Decimal Counterparts: An Alternative Approach

If I recall correctly (which may or may not be the case), a few years ago I encountered – very briefly in the writing of Anthony Louis and then more exhaustively in that of James Wanless – the notion of decimal counterparts among the trump cards of the tarot. The assumption is that the two-digit trumps (Wheel of Fortune through World) with a final digit in the “tens” position that is identical to that of the single-digit trumps (Fool through Hermit) share a sympathetic bond with the earlier trumps in both spirit and substance (mathematically, it looks like this: 1 ~ x1; 2 ~ x2; 3 ~ x3, etc.) At the time I was thoroughly steeped in the concept of theosophical reduction (adding two digits together to produce a single-digit number: 19 = 1+9 = 10; 1+0 = 1 and so forth), so these ideas didn’t have much of an impact on me.

Lately, however, in reading Alejandro Jodorowsky’s Way of Tarot (which otherwise didn’t impress me), I came upon a more rational approach that I think I can work with in practical ways. First a housekeeping note: the numerical notation must be “normalized” according to Arabic rather than Roman conventions in order for this to work smoothly. Trying to stay with the archaic Roman numerals of the Tarot de Marseille (e.g. Temperance as “XIIII;” Sun as “XVIIII”) can create a hopeless muddle in which too many cards can potentially be linked to the Magician (there is a more logical way to do this). Modern Roman numerals are better for this purpose but not much: is the trump numbered fourteen, Temperance, associated with the Emperor (4 ~ x4) or the Hierophant when expressed as XIV? The more economical Arabic numbers eliminate any potential confusion (even though theosophical reduction tells us that “14” is related to “5,” not “4”).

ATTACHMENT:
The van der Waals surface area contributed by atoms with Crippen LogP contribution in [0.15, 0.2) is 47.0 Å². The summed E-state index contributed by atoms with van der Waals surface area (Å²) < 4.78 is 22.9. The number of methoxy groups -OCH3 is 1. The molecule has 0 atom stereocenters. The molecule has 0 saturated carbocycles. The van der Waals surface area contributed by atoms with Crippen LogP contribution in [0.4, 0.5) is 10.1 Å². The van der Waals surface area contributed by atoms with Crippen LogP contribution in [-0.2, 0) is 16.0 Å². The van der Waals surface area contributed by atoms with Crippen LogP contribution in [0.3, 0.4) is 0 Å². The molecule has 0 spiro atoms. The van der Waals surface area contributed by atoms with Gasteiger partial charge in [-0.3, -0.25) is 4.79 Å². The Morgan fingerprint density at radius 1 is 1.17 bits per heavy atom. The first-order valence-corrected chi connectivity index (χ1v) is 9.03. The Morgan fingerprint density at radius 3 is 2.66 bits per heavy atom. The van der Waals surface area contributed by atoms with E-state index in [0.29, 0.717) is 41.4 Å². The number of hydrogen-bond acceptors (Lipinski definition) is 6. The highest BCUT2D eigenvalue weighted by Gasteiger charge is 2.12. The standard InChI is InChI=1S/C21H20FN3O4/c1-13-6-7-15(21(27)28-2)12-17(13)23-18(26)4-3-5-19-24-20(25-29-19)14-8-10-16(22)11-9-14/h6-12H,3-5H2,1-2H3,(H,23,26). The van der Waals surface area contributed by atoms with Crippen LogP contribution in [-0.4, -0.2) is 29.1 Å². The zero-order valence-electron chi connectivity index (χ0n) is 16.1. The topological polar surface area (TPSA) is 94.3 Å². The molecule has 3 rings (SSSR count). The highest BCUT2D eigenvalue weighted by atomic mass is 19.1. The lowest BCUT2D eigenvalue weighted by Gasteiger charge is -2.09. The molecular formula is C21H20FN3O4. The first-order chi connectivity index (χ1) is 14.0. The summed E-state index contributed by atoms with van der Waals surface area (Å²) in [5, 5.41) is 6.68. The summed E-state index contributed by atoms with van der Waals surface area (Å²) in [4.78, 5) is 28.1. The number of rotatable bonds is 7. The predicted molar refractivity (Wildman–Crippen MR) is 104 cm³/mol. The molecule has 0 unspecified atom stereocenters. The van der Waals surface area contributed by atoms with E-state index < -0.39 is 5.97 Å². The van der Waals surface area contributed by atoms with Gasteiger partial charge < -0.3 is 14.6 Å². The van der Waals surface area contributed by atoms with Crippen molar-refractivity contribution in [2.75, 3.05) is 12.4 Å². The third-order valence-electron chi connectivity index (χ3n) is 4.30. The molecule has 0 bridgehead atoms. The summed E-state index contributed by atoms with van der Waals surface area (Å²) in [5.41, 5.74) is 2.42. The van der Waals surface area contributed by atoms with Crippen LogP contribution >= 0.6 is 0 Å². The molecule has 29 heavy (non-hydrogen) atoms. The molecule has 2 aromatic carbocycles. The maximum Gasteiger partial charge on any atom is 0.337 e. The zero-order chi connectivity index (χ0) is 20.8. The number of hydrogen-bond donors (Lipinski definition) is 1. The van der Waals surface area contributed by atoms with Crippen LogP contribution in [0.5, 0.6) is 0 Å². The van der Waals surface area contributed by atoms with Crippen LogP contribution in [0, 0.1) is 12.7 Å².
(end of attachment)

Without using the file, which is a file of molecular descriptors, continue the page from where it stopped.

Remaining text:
I also steered well clear of Jodo’s more fanciful connections between the trumps based on visual correlations that are often tenuous at best and silly at worst. I can’t quite get behind the assumption that, since both Strength and the World happen to have a Lion on them, they are somehow markedly similar in nature; too many metaphysical lines are blurred for this to be a convincing technique, especially when divining with the cards. By sticking with Arabic numbers, I arrive at the following relatively “clean” pairs and triplets. I find it intriguing (but probably not significant) that theosophical reduction of the two-digit number yields the trump card (or two) after that of the associated single-digit trump.

The Fool (0), the Wheel of Fortune (10) and Judgement (20) – three instances of “starting over”
The Magician (1), Justice (11) and the World (21)
The High Priestess (2) and the Hanged Man (12)
The Empress (3) and Death (13)
The Emperor (4) and Temperance (14)
The Hierophant (5) and the Devil (15)
The Lovers (6) and the Tower (16)
The Chariot (7) and the Star (17)
Strength (8) and the Moon (18)
The Hermit (9) and the Sun (19)

I plan to treat these combinations as secondary to the parallels drawn by using theosophical reduction. Meanwhile, as a learning exercise, I’ll continue to contemplate the subtleties produced by their interaction. Regarding the Magician, for every two-digit trump that begins with “1,” the assumption in parade parlance is that the Magician would function as the “grand marshal” or procession leader who lends direction and “force of will” to the actions described by the digit following it. The mathematical expression would be “1x,” and while we’re at it, for the High Priestess it would be “2x” (the Priestess in both Judgement and the World).

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